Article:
“The greatest shortfall is in inland waterway funding,” Bertels explains. “The NCGA has advocated for increasing the user fee (fuel tax), which we ultimately pay in the form of lower grain elevator bid prices to try and speed up funding and construction. We are also investigating alternative approaches such as privatization, or changing the cost share of projects.”

To this point, the Soy Transportation Coalition recently published a report, New Approaches for U.S. Lock and Dam Maintenance and Funding, in partnership with the Texas Transportation Institute and Center for Ports and Waterways. It outlines possible solutions for fixing and upgrading inland waterway infrastructure and assisting the U.S. Army Corps of Engineers in funding these efforts.

One topic the report raises is the possibility of shifting from a “build and expand” to a “fix and sustain” approach. Given current budget constraints and funding hurdles, industry may have to consider more flexible and lower-cost solutions; and the Army Corps of Engineers will have to work more closely with public-private partnerships.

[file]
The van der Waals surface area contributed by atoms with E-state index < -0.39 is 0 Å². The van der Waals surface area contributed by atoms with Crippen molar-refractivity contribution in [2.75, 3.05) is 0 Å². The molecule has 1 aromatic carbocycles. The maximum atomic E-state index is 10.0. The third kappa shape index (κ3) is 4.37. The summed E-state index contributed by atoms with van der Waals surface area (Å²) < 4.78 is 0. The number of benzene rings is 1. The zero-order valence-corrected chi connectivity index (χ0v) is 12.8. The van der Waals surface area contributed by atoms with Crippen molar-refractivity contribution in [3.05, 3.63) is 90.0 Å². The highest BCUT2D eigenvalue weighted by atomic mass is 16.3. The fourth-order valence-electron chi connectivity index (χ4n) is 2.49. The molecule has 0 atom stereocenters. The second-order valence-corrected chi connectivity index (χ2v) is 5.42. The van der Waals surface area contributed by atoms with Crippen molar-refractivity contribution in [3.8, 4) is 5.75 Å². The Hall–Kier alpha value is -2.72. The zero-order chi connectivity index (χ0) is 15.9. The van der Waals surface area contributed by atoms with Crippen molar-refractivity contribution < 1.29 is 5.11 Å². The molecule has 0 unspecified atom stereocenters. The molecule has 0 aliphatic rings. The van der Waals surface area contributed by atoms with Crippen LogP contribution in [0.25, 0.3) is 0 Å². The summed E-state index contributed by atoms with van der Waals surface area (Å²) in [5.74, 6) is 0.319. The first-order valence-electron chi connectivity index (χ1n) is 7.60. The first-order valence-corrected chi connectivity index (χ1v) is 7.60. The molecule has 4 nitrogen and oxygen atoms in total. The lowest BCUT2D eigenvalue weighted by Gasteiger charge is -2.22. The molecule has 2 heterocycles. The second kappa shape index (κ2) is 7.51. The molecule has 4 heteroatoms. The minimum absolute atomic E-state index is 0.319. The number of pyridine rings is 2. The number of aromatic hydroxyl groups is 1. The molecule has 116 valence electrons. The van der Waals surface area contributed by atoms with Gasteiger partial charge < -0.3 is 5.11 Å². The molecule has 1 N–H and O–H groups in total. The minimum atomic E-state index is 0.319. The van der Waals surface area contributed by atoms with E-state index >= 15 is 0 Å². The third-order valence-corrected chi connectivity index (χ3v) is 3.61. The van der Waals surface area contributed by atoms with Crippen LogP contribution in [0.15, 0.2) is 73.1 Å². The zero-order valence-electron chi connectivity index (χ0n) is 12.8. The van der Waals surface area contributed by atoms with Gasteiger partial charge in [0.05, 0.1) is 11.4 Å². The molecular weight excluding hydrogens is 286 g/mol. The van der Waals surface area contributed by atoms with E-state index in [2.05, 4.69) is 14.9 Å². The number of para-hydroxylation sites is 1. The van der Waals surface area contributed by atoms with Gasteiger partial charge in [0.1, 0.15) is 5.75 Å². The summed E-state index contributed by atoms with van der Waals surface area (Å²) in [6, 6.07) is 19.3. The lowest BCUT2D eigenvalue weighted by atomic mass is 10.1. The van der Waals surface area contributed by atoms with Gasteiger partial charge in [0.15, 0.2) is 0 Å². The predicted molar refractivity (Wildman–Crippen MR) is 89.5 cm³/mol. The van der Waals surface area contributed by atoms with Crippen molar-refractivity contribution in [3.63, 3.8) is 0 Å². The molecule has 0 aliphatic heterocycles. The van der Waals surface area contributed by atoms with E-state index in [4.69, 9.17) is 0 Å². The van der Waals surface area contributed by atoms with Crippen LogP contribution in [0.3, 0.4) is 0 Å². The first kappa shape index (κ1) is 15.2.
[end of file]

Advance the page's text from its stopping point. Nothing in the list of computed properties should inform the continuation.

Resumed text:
Aligning Policy and Performance

While U.S. waterway interests need to grow collaboration, transportation and logistics partnership within the agriculture industry at large has always been a key factor to its success. The agriculture supply chain is unique in that it touches all modes of territorial transport, spanning continents as well as import and export markets.

“No perfect proxy says this industry represents the whole U.S. economy,” says Steenhoek. “But it’s about as close as you can get because it touches on every mode. We are forced to look at the system as a logistics chain. It’s only as strong as the weakest link.”

Rail transport is another critical piece that dovetails with inland water barge to create an economical and sustainable intermodal transportation chain. Growers in rural areas depend on rail service and economy of scale to keep costs in check.